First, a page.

Untold lives blog

2 posts from August 2022

04 August 2022

Soldiers’ gardens in India

There were two kinds of soldiers’ gardens in British India: regimental and company.  Regimental gardens were worked by the men for fixed rates of pay, or by local people under supervision, and they supplied vegetables for the military commissariat department or the local market.  They were situated at a convenient distance from the barracks.  Company gardens were worked solely by the soldiers for their own amusement and benefit, and they were located in the immediate vicinity of the barracks.

Plan of proposed site for a soldiers’ garden at Rangoon 1850s

Plan of proposed site for a soldiers’ garden at Rangoon, surveyed by John Richard Magrath, Madras Artillery, 1850s - British Library IOR/W/F/4/2648/172549 Public Domain Creative Commons Licence

All proceeds from the sale of produce from a regimental garden were paid into a fund managed by a committee of three officers.  Working expenses were drawn from the fund – repair of tools, well gear, or walls and fences; seeds; pay for Indians to work the well.  The balance was divided between the soldiers working in the garden in proportion to their skill and industry, and the produce of their labour.  Annual accounts were accompanied by a statement giving full information about the working of the garden, the number of men employed, and the effect on their character.

The military works services ensured a sufficient water supply to irrigate the gardens.  Cattle were used to work the wells.  The ordnance department supplied garden implements at set rates.

Commanding officers submitted annual requisitions for flower and vegetable seeds to the superintendents of botanical gardens at Saharanpur, Calcutta, and Poona.  The superintendents made notes on the cover of each package of seeds – name, quantity, month for sowing.  Seed potatoes were supplied free of charge by the army commissariat.

Cash prizes for soldiers’ gardens were awarded by the government according to a scale laid down in army regulations.  The distribution was treated as a fête and a holiday for the men.  A band played and the regimental school’s children attended.  Officers were told to make a point of being present at the distribution of prizes.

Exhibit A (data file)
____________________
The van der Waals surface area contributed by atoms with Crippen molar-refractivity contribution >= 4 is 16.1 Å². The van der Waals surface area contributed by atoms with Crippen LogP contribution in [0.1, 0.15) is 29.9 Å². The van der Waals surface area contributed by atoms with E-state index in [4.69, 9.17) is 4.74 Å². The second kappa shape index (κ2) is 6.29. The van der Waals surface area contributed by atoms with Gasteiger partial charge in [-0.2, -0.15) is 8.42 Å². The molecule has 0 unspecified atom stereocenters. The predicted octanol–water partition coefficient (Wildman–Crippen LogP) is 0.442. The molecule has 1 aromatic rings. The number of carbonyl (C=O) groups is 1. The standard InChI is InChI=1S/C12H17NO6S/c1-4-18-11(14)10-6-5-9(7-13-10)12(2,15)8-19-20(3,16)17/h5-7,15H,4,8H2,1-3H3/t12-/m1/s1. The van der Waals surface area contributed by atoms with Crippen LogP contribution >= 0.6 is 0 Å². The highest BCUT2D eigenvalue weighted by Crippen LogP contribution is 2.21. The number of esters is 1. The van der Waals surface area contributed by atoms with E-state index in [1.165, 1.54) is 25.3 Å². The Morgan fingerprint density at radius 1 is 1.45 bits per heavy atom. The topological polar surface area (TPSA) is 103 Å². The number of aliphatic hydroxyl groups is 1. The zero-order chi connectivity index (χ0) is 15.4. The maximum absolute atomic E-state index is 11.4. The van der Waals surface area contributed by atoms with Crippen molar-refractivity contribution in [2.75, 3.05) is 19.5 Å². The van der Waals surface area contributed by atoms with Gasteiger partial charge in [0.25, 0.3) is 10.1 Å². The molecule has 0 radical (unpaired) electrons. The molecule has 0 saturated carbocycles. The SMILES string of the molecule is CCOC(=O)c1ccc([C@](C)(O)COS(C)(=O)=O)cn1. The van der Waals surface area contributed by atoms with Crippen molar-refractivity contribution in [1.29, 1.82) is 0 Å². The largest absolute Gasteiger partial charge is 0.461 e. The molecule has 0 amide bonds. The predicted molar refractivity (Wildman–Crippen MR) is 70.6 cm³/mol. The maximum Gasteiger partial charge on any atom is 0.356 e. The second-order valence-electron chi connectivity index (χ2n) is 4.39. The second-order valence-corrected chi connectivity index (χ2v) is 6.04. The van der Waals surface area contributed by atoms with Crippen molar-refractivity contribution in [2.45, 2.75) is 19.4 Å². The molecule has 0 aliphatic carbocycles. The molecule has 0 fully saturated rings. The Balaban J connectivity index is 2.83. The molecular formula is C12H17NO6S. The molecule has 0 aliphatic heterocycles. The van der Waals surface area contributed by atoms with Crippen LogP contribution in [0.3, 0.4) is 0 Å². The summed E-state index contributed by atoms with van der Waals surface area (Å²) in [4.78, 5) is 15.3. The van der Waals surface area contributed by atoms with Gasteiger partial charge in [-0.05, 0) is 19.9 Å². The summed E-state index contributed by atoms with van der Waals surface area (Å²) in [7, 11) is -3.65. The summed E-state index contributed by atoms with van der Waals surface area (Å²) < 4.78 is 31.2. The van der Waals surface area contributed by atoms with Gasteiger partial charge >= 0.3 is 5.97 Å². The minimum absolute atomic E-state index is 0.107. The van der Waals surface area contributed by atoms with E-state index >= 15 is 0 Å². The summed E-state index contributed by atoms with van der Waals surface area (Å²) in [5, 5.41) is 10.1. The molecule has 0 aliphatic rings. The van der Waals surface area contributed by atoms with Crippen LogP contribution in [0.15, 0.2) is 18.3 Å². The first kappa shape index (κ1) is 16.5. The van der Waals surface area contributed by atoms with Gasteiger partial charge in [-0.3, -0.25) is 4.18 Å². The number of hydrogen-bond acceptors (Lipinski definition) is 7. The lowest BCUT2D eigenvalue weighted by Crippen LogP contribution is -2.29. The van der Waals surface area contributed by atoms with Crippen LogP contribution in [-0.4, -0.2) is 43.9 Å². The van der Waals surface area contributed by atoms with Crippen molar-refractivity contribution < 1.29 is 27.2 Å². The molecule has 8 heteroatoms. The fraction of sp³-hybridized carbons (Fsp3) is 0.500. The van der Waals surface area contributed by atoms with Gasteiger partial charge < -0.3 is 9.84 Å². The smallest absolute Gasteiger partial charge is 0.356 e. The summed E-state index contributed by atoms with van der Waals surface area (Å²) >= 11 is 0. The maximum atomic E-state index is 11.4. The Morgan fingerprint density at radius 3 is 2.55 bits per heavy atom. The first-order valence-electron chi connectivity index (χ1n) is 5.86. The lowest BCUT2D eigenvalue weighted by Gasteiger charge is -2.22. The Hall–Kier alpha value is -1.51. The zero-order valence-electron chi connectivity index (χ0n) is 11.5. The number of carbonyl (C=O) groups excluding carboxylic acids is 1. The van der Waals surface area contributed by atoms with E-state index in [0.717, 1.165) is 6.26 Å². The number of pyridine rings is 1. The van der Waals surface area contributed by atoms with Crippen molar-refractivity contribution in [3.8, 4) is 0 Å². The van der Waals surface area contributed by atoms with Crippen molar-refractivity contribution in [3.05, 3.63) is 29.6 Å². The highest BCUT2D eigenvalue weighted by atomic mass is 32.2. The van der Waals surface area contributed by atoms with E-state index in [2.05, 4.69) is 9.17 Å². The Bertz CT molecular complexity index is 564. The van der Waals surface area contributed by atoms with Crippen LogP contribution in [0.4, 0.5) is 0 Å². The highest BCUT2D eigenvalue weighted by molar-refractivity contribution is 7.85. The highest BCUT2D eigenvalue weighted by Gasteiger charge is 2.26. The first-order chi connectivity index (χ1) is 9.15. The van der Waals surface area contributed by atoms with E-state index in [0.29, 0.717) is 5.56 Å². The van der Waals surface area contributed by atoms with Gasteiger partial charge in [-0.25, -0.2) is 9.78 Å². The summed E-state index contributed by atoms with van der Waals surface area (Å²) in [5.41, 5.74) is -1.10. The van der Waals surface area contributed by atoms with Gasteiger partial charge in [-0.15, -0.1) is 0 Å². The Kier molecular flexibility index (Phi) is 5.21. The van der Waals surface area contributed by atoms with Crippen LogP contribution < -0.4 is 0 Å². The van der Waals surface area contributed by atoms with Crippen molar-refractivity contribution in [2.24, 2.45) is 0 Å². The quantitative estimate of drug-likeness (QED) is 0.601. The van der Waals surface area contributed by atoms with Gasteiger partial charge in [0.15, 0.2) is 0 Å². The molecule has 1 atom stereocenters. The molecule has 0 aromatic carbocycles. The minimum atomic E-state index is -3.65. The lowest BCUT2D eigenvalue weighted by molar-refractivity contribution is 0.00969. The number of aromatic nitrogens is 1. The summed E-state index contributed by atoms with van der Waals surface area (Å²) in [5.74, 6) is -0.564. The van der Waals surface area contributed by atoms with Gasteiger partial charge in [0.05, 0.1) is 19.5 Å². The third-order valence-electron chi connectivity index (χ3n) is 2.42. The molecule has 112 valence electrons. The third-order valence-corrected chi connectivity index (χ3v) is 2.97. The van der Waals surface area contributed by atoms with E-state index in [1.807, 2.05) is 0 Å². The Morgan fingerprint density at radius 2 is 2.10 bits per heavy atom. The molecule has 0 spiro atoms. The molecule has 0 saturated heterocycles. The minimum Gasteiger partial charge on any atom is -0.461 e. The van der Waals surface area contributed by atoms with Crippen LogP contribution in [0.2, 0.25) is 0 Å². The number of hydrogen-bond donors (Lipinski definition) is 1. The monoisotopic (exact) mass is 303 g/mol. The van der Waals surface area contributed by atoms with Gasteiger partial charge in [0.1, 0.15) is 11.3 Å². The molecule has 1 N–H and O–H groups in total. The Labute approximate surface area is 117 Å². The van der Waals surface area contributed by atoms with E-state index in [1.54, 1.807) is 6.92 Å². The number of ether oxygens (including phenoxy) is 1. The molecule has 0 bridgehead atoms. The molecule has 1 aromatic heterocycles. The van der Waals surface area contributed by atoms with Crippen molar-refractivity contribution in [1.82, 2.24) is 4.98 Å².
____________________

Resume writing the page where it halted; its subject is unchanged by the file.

When new troops moved into the barracks, regimental and company gardens were inspected, and the cost of any necessary repairs to surrounding walls, fences or tools was paid from the garden fund.  The incoming corps had to purchase the fruit trees and any crops in the ground.  One week before the march of regiment, the commissariat officer employed native gardeners to keep up the gardens.  The gardeners were discharged a week after the arrival of the new corps.

Full instructions for the cultivation of gardens in India, both in the hills and on the plains, were contained in a pamphlet written by the superintendent of the government botanical garden at Saharanpur.  Commanding officers could buy the pamphlet at the cost of one rupee per copy.

Gardens for native troops might also be sanctioned at newly occupied trans-frontier stations and remote places lacking local supplies of fresh vegetables.  In these cases, the government gave a grant of money to purchase land, tools, stock the garden with seed, and pay the wages of a mali for one year.  Commanding officers were responsible for these gardens being managed as self-supporting after the first year.

Margaret Makepeace
Lead Curator, East India Company Records

Further reading:
British Library, IOR/L/MIL/17/5/633 Army Regulations India Vol XII Barracks (1900)

 

02 August 2022

Papers of John Frederick Macnair

A new acquisition to the India Office Private Papers has recently been catalogued and is available to researchers in the British Library’s Asian & African Studies reading room.  This is the papers of John Frederick Macnair, a partner in the firm of Begg, Dunlop & Co.